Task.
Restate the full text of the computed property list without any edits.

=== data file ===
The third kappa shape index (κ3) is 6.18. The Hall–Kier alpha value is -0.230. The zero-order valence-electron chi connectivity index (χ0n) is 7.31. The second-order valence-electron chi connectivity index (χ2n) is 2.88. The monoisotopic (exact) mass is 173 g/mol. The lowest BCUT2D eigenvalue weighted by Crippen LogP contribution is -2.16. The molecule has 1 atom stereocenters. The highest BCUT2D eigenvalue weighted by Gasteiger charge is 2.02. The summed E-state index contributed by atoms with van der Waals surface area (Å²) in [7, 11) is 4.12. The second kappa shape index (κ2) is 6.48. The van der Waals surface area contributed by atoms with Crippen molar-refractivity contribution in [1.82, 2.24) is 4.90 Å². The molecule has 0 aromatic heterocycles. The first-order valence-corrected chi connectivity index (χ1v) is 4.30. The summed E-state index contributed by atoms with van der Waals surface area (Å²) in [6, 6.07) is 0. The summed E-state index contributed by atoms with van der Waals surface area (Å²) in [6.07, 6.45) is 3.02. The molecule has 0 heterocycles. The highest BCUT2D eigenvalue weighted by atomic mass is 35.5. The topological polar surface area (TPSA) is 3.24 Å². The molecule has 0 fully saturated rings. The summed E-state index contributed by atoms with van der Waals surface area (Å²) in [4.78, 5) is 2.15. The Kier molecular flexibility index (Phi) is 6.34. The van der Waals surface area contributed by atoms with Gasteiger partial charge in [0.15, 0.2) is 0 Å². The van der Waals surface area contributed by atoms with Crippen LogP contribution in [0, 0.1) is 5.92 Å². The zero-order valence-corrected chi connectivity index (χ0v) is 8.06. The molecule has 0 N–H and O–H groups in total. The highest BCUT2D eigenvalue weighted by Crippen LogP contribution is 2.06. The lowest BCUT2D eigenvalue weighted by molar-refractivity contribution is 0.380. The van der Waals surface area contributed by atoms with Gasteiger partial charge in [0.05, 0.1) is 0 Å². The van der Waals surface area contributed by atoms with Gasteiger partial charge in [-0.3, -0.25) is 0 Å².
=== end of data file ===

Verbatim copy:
The third kappa shape index (κ3) is 6.18. The Hall–Kier alpha value is -0.230. The zero-order valence-electron chi connectivity index (χ0n) is 7.31. The second-order valence-electron chi connectivity index (χ2n) is 2.88. The monoisotopic (exact) mass is 173 g/mol. The lowest BCUT2D eigenvalue weighted by Crippen LogP contribution is -2.16. The molecule has 1 atom stereocenters. The highest BCUT2D eigenvalue weighted by Gasteiger charge is 2.02. The summed E-state index contributed by atoms with van der Waals surface area (Å²) in [7, 11) is 4.12. The second kappa shape index (κ2) is 6.48. The van der Waals surface area contributed by atoms with Crippen molar-refractivity contribution in [1.82, 2.24) is 4.90 Å². The molecule has 0 aromatic heterocycles. The first-order valence-corrected chi connectivity index (χ1v) is 4.30. The summed E-state index contributed by atoms with van der Waals surface area (Å²) in [6, 6.07) is 0. The summed E-state index contributed by atoms with van der Waals surface area (Å²) in [6.07, 6.45) is 3.02. The molecule has 0 heterocycles. The highest BCUT2D eigenvalue weighted by atomic mass is 35.5. The topological polar surface area (TPSA) is 3.24 Å². The molecule has 0 fully saturated rings. The summed E-state index contributed by atoms with van der Waals surface area (Å²) in [4.78, 5) is 2.15. The Kier molecular flexibility index (Phi) is 6.34. The van der Waals surface area contributed by atoms with Gasteiger partial charge in [0.15, 0.2) is 0 Å². The van der Waals surface area contributed by atoms with Crippen LogP contribution in [0, 0.1) is 5.92 Å². The zero-order valence-corrected chi connectivity index (χ0v) is 8.06. The molecule has 0 N–H and O–H groups in total. The highest BCUT2D eigenvalue weighted by Crippen LogP contribution is 2.06. The lowest BCUT2D eigenvalue weighted by molar-refractivity contribution is 0.380. The van der Waals surface area contributed by atoms with Gasteiger partial charge in [0.05, 0.1) is 0 Å². The van der Waals surface area contributed by atoms with Gasteiger partial charge in [-0.3, -0.25) is 0 Å².